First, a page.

Yale’s Timothy Snyder says Russia pioneered “fake news”Historians in the News
tags: Russia, Timothy Snyder, Trump, Fake News
President Donald Trump claims he coined the phrase “fake news.” (He didn’t.) But the actual art of “fake news” was pioneered by the Russians in the 1990s and 2000s, and they used it to try to help Trump win the 2016 presidential election.
This is the argument Yale historian Timothy Snyder makes in his new book, The Road to Unfreedom. According to Snyder, it was Russian leaders who first mastered “fake news” in the digital era, and they did it as part of a broader strategy to disorient their own society. That strategy goes something like this: Use the internet and TV to flood society with misinformation, demonize the institutions charged with uncovering facts, and then exploit the confusion that results.
This, Snyder argues, is how Russian oligarchs in the Putin era control citizens: They cultivate enough chaos so people become cynical about public life and, eventually, about truth itself. In the 2010s, Russia began to deploy these techniques abroad as a means of destabilizing Western countries. In Trump, they found a particularly useful tool, someone they could use to stoke America’s internal divisions and subvert democracy.
I spoke with Snyder about how this happened and why he thinks the great triumph of Russian foreign policy in the 21st century is its ability to create chaos in Western democracies using the tools it perfected on its own citizens.
A lightly edited transcript of our conversation follows.Sean Illing
You argue in the book that Russia mastered the art of “fake news” and misinformation long before anyone else, and that that’s the main reason why they’ve been so influential in a world governed by the internet and social media.Timothy Snyder
Russia doesn’t really change; the world changes around Russia in a way that helps Russia. We tend to think that the key to power is economic and technological strength, but that’s not the whole picture. Russia’s economy is not big and they don’t really innovate technologically, but they’ve always led the world in understanding the psychology of power.Psychological warfare is what they’ve done best going all the way back to the Bolsheviks.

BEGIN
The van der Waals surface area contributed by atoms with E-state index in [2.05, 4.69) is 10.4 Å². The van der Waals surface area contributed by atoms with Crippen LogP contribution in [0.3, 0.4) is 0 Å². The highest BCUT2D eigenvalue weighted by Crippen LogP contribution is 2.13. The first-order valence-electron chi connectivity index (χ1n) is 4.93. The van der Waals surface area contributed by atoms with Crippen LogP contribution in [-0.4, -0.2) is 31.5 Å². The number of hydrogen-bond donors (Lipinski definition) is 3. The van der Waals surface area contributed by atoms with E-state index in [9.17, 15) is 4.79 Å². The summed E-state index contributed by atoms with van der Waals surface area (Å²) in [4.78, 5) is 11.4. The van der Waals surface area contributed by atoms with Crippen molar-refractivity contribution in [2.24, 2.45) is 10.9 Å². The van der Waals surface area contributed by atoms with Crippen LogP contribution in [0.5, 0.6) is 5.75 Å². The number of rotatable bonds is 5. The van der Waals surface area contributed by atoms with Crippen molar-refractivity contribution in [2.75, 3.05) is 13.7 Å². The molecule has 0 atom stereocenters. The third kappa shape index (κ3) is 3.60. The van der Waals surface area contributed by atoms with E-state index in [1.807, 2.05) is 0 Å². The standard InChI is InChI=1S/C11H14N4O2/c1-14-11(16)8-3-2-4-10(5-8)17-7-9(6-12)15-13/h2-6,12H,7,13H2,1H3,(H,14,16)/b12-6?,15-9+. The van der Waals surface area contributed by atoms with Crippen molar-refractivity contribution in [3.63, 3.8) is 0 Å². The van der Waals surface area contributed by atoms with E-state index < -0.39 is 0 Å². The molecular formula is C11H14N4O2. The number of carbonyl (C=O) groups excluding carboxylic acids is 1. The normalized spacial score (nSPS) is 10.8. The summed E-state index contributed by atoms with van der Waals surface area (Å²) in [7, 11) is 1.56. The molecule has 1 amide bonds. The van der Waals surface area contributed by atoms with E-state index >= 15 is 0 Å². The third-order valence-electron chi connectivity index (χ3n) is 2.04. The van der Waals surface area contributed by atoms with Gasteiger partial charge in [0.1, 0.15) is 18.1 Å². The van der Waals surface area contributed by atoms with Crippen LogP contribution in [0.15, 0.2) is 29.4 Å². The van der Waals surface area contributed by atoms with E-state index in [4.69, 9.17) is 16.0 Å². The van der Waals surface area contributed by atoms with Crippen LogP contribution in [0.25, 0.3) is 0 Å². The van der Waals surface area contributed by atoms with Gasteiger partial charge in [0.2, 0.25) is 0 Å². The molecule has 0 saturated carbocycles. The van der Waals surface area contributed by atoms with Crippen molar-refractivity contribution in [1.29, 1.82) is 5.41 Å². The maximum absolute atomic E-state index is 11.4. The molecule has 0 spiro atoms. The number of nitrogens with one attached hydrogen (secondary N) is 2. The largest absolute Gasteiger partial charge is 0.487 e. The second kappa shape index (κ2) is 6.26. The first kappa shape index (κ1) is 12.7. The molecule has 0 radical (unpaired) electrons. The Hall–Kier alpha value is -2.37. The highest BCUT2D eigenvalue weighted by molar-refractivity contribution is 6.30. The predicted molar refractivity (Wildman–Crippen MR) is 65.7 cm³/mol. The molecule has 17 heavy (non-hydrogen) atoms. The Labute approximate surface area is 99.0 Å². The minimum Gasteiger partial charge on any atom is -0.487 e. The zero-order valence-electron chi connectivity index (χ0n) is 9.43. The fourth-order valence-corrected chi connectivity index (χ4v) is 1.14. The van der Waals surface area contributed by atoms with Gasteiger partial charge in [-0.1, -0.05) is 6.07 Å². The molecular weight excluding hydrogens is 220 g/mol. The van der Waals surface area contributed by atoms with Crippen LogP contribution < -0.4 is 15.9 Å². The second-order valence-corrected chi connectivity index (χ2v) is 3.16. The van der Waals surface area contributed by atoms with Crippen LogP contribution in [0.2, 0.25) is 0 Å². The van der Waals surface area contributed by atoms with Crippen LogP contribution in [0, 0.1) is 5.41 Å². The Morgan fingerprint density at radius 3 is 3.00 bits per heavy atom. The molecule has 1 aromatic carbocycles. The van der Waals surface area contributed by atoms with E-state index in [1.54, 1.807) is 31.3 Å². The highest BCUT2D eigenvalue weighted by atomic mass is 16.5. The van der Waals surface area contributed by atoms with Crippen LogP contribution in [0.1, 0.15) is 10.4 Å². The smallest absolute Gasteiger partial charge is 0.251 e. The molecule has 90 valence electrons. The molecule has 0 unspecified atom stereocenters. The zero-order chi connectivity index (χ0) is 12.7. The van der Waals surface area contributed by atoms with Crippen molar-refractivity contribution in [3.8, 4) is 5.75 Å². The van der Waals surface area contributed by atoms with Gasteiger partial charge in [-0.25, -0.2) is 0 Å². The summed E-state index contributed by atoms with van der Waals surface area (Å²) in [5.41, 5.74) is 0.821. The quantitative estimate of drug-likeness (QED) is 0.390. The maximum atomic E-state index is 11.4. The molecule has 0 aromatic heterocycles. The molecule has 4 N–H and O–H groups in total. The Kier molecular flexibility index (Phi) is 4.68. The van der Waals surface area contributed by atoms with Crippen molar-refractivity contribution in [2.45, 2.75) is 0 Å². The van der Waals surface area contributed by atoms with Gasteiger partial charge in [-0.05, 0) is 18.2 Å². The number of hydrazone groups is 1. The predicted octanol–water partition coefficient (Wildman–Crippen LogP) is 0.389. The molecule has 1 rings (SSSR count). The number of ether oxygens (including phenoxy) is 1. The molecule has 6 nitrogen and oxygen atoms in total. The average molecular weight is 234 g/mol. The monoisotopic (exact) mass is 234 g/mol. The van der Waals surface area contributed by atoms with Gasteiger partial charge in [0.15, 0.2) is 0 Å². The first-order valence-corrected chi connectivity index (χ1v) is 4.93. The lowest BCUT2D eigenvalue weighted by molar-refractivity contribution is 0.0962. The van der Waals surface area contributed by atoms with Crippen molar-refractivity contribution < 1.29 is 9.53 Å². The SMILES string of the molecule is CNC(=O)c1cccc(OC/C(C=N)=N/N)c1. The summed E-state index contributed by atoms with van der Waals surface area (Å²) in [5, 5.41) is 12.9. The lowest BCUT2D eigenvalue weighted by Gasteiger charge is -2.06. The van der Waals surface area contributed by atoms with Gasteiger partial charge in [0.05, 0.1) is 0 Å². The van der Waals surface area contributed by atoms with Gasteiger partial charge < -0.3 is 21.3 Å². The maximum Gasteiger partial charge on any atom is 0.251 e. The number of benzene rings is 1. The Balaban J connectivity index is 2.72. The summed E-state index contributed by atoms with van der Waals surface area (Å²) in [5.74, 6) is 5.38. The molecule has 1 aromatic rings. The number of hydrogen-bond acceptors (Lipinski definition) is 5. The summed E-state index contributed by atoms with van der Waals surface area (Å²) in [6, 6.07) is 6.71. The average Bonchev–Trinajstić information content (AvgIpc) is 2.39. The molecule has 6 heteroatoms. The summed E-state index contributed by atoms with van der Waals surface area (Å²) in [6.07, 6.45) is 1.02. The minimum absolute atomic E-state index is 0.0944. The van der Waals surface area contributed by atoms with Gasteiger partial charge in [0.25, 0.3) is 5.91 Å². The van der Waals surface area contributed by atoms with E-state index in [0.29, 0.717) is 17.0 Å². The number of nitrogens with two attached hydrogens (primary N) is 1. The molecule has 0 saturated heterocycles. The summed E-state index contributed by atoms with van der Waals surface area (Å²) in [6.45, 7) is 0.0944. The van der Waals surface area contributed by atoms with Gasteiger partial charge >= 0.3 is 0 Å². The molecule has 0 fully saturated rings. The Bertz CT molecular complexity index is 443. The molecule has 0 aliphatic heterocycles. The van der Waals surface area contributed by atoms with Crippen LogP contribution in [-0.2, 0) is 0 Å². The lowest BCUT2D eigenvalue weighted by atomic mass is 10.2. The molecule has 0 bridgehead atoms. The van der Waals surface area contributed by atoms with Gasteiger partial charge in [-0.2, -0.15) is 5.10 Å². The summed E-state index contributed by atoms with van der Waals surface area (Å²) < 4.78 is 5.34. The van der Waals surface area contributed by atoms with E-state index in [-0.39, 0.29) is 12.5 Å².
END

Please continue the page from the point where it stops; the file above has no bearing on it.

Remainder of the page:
Throughout the Cold War, Russia was always better than us when it came to penetrating their enemies and breaking them down from within. Rather than smashing things overtly, they would work from behind the scenes to cast doubt on things. They’d insert their people into enemy organizations and slowly create chaos from inside. They’ve always excelled at turning people against each other.
Russia lost the Cold War because the Cold War was decided by economics and technology; it was a material competition. But after the Cold War, we moved into a different world, a world defined by the internet, and that’s a much more psychological world. The techniques they’ve been honing for decades are much more powerful in this new digital world, where emotion dominates and everyone is connected and there is so much information floating around. This is a world of information warfare, and that suits Russia’s strengths. ...
comments powered by Disqus
- At Summit Meetings, Kremlin Often Tried to Steamroller U.S. Presidents
- How A Tariff Loving Utah Senator Became A Cautionary Tale About Protectionism
- Pompeii excavation project reveals secrets
- In Ireland, Drought and a Drone Revealed the Outline of an Ancient Henge
- Sarcophagus Found. Contents Unknown. (‘No Guessing, Please.’)
- Oxford professor counts 93 penises in Bayeux Tapestry
- Medieval Scholars Call for Transparency and Anti-Racism at Conference
- Robert Dallek's FDR Book Invites Comparisons To Trump's Presidency
- Ridley Scott to Adapt Israeli Author's "Sapiens: A Brief History of Humankind" Into a Movie
- Partisans assail historians for judging the past by today’s standards. Here’s why they’re wrong, says classicist